As the private equity firm increases its management foothold, the physician slowly loses control of his or her practice. The physician is an employee of the private equity firm. The time and money they have spent building their practice may be held hostage by the private equity company, especially when disagreements arise. 

Promises of substantial equity returns dry up, and the original owner of the practice — typically a physician — can end up with more problems than they know how to deal with. 


What Is the Financial Impact on the Medical Practice? 

The doctor who originally owned the medical practice may find themselves on a slippery slope. Funding from private equity firms typically requires that a doctor sign a noncompete agreement. This agreement prevents them from working elsewhere should the relationship with the private equity firm end—another stick that private equity groups use to keep physicians in line. 

Money from any increased revenue is scraped away from the business and used to benefit the private equity firm. The promises of huge payouts down the road never come to fruition, because the private equity firm’s direct control over the business aspects of the practice and indirect control over the clinical aspects will eventually drive revenue into the ground. The doctor is left with fewer assets and operational funds to run the business, resulting in a practice that may be underwater or out of business within a few years. And, the physician and practice may be left holding the bag for legal or regulatory consequences from decisions implemented by the private equity group. 

As the decline in revenue becomes more evident, the private equity firm may seek to bring other practitioners into the mix to improve profits. However, this further dilutes the physician’s equity and eliminates many of the benefits that led the physician to do the deal in the first place—regular, hefty distributions and a huge payday if the practice is sold down the road.  Before they realize it, physicians may find themselves with no equity nest egg to rely on and nowhere else to go.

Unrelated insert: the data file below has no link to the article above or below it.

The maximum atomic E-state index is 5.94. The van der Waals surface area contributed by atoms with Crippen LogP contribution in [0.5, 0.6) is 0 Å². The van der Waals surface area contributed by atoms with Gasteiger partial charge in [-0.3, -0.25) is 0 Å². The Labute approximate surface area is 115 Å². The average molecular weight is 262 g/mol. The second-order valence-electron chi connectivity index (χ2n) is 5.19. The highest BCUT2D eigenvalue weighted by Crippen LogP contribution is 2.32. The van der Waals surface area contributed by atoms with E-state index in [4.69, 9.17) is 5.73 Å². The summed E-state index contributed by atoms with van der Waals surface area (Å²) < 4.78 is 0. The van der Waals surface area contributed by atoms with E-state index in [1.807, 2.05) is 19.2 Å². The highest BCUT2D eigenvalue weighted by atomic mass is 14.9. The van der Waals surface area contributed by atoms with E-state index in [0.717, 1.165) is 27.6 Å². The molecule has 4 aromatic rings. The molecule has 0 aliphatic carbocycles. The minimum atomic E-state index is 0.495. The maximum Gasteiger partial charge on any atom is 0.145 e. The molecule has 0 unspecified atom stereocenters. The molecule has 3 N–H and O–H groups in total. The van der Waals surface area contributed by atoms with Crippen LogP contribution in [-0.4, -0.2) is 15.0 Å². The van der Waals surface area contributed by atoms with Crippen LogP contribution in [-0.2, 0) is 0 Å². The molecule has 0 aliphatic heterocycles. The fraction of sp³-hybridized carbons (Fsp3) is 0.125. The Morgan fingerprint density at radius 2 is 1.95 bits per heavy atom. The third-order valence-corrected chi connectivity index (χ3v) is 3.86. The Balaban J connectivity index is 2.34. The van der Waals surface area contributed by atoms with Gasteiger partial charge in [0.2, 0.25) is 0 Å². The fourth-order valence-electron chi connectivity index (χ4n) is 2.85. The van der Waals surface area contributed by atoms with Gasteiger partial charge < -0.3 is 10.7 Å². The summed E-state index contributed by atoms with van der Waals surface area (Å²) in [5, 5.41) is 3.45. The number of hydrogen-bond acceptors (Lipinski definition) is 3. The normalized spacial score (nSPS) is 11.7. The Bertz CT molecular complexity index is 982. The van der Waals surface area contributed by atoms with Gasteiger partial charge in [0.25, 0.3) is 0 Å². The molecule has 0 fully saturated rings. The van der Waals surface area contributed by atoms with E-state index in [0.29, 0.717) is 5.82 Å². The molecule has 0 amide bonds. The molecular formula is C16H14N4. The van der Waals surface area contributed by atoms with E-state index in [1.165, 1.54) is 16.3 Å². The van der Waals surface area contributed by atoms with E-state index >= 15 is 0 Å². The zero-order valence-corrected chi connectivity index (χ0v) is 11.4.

Are You Experiencing Difficulties with a Private Equity Investor in Your Medical Firm? 

Private equity acquisition of physician practices has significantly increased over the past decade. Private equity firms have refined their operating models to gain even more profit, and it is often devastating to doctor-owned medical practices.  

Sound familiar?  If you have been saddled with draconian obligations in a “bad business marriage” with a private equity group or management company, there may be a silver lining. Working with a commercial litigation lawyer in Houston can help you understand your rights and determine your options. Schedule a consultation with the skilled Houston business litigation attorneys at Mahendru PC to learn more.